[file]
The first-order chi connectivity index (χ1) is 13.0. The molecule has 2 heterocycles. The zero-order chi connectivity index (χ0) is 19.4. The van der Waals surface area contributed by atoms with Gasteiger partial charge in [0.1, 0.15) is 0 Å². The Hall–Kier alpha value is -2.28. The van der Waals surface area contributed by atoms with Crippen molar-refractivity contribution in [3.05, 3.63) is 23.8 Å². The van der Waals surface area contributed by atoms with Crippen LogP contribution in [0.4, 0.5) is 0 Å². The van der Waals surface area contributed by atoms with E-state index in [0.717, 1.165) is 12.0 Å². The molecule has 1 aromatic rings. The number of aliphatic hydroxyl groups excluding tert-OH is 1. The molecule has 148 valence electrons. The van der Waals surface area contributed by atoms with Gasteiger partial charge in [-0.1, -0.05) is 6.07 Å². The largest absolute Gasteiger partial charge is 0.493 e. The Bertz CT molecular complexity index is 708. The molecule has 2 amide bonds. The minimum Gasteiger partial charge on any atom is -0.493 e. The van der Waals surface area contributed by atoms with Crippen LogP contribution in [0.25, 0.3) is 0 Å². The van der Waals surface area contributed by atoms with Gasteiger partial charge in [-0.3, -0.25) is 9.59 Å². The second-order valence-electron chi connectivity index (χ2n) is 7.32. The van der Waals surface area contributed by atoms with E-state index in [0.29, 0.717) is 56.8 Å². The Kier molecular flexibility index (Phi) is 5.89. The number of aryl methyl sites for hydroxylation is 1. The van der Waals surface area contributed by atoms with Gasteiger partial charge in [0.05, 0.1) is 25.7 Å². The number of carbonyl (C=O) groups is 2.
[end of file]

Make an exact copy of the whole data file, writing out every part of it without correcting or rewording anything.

The first-order chi connectivity index (χ1) is 13.0. The molecule has 2 heterocycles. The zero-order chi connectivity index (χ0) is 19.4. The van der Waals surface area contributed by atoms with Gasteiger partial charge in [0.1, 0.15) is 0 Å². The Hall–Kier alpha value is -2.28. The van der Waals surface area contributed by atoms with Crippen molar-refractivity contribution in [3.05, 3.63) is 23.8 Å². The van der Waals surface area contributed by atoms with Crippen LogP contribution in [0.4, 0.5) is 0 Å². The van der Waals surface area contributed by atoms with E-state index in [0.717, 1.165) is 12.0 Å². The molecule has 1 aromatic rings. The number of aliphatic hydroxyl groups excluding tert-OH is 1. The molecule has 148 valence electrons. The van der Waals surface area contributed by atoms with Gasteiger partial charge in [-0.1, -0.05) is 6.07 Å². The largest absolute Gasteiger partial charge is 0.493 e. The Bertz CT molecular complexity index is 708. The molecule has 2 amide bonds. The minimum Gasteiger partial charge on any atom is -0.493 e. The van der Waals surface area contributed by atoms with Crippen LogP contribution in [0.25, 0.3) is 0 Å². The van der Waals surface area contributed by atoms with Gasteiger partial charge in [-0.3, -0.25) is 9.59 Å². The second-order valence-electron chi connectivity index (χ2n) is 7.32. The van der Waals surface area contributed by atoms with E-state index in [0.29, 0.717) is 56.8 Å². The Kier molecular flexibility index (Phi) is 5.89. The number of aryl methyl sites for hydroxylation is 1. The van der Waals surface area contributed by atoms with Gasteiger partial charge in [0.05, 0.1) is 25.7 Å². The number of carbonyl (C=O) groups is 2.